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The LLS Blog

Read about survivors, research, fundraising and advocacy.

Take Part in the Raise Hope, End Cancer Fundraiser with Walgreens

Walgreens, The Leukemia & Lymphoma Society (LLS), and Susan G. Komen (Komen) are collaborating to raise funds to enable new research in breast and blood cancers and expand access, treatment, and support services for those living with these diseases. In 2019, Walgreens pledged to contribute more than $25 million to LLS and Komen collectively over the next five years to improve the health and well-being of people living with cancer nationwide. But we can’t do this alone.

LLS Celebrates New Drug Approval for a Rare Form of Childhood Cancer

At The Leukemia & Lymphoma Society (LLS), we celebrate every advancement toward our mission of curing blood cancer and improving the quality of life for patients and their families. Today’s reason to celebrate is the news that the U.S. Food and Drug Administration (FDA) has approved a new treatment for children with a rare type of cancer called ALK-positive anaplastic large cell lymphoma (ALCL).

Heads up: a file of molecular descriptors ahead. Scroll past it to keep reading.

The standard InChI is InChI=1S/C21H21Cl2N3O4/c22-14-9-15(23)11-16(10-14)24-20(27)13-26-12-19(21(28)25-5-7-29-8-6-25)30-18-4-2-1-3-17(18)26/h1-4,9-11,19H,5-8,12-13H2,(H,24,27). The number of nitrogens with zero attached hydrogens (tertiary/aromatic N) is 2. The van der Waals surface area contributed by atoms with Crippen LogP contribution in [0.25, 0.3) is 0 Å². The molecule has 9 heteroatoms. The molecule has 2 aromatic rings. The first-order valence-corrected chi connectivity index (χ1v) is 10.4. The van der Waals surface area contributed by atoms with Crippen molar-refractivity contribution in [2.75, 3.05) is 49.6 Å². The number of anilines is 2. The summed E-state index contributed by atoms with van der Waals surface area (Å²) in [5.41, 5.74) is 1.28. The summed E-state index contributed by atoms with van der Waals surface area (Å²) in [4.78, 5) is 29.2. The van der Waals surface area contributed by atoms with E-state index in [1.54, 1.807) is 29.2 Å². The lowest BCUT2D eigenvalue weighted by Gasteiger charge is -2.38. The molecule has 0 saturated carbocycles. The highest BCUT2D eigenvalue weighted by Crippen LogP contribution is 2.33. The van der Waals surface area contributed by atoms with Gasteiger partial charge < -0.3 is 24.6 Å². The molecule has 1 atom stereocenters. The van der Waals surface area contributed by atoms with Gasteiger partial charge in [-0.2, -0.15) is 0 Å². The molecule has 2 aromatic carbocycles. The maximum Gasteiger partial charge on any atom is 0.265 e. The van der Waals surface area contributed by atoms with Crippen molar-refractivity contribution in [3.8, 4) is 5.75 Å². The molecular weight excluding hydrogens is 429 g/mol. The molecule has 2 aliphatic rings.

Practicing Self-Advocacy During My PTCL Journey

The LLS Blog invites Aaron, who was diagnosed with peripheral T-cell lymphoma (PTCL), to share his reflections on becoming a self-advocate throughout his cancer experience. Read his powerful first-hand account

A New Mom’s Determination to Fight Cancer During a Global Pandemic

Lisa’s world was turned upside-down when she was diagnosed with a rare subtype of lymphoma called nodular lymphocyte predominant Hodgkin lymphoma (NLPHL), which is a type of blood cancer that develops in the lymphatic system. She was immediately admitted to the hospital after her diagnosis to undergo intense treatment, and had to say goodbye to her newborn daughter Quinn, unsure of whether or not she’d ever see her again.

Precision Medicine and Combination Therapies #ASH20

The more we learn more about the underlying mutations that drive cancer the better we get at more precisely hitting those targets with specialized, less toxic treatments. We now understand that a one-size-fits all approach to treating cancer is ineffective for many patients. As The 62nd American Society of Hematology (ASH) annual Meeting ends, let’s take a look at results from studies of targeted therapies that work by interfering with the altered genes that cause cancer cells to grow and spread. Much of the work stems from research supported by LLS.

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